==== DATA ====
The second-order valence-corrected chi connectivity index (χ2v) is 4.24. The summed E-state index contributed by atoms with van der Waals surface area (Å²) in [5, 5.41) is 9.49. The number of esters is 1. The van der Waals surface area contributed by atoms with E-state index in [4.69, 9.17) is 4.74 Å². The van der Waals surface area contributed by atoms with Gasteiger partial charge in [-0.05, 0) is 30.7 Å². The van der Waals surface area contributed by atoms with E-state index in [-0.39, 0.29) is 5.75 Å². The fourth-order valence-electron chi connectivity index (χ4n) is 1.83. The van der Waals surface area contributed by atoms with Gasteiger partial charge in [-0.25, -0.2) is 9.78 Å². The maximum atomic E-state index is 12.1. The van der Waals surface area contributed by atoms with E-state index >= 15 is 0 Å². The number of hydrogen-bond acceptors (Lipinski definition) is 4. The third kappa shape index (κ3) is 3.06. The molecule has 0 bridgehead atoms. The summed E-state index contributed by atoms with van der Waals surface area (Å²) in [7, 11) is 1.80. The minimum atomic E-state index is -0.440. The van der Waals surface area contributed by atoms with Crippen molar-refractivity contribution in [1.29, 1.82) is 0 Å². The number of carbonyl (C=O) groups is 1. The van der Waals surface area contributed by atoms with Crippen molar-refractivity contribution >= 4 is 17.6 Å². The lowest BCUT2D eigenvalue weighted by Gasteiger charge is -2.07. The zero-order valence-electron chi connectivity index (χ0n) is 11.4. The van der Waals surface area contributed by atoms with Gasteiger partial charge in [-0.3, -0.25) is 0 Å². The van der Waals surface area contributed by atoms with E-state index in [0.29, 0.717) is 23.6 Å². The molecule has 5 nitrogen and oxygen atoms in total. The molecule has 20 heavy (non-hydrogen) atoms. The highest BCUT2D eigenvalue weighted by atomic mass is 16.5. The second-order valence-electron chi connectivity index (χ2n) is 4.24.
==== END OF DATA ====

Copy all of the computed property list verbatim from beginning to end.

The second-order valence-corrected chi connectivity index (χ2v) is 4.24. The summed E-state index contributed by atoms with van der Waals surface area (Å²) in [5, 5.41) is 9.49. The number of esters is 1. The van der Waals surface area contributed by atoms with E-state index in [4.69, 9.17) is 4.74 Å². The van der Waals surface area contributed by atoms with Gasteiger partial charge in [-0.05, 0) is 30.7 Å². The van der Waals surface area contributed by atoms with E-state index in [-0.39, 0.29) is 5.75 Å². The fourth-order valence-electron chi connectivity index (χ4n) is 1.83. The van der Waals surface area contributed by atoms with Gasteiger partial charge in [-0.25, -0.2) is 9.78 Å². The maximum atomic E-state index is 12.1. The van der Waals surface area contributed by atoms with E-state index >= 15 is 0 Å². The number of hydrogen-bond acceptors (Lipinski definition) is 4. The third kappa shape index (κ3) is 3.06. The molecule has 0 bridgehead atoms. The summed E-state index contributed by atoms with van der Waals surface area (Å²) in [7, 11) is 1.80. The minimum atomic E-state index is -0.440. The van der Waals surface area contributed by atoms with Crippen molar-refractivity contribution in [1.29, 1.82) is 0 Å². The number of carbonyl (C=O) groups is 1. The van der Waals surface area contributed by atoms with Crippen molar-refractivity contribution >= 4 is 17.6 Å². The lowest BCUT2D eigenvalue weighted by Gasteiger charge is -2.07. The zero-order valence-electron chi connectivity index (χ0n) is 11.4. The van der Waals surface area contributed by atoms with Gasteiger partial charge in [-0.3, -0.25) is 0 Å². The van der Waals surface area contributed by atoms with E-state index in [0.29, 0.717) is 23.6 Å². The molecule has 5 nitrogen and oxygen atoms in total. The molecule has 20 heavy (non-hydrogen) atoms. The highest BCUT2D eigenvalue weighted by atomic mass is 16.5. The second-order valence-electron chi connectivity index (χ2n) is 4.24.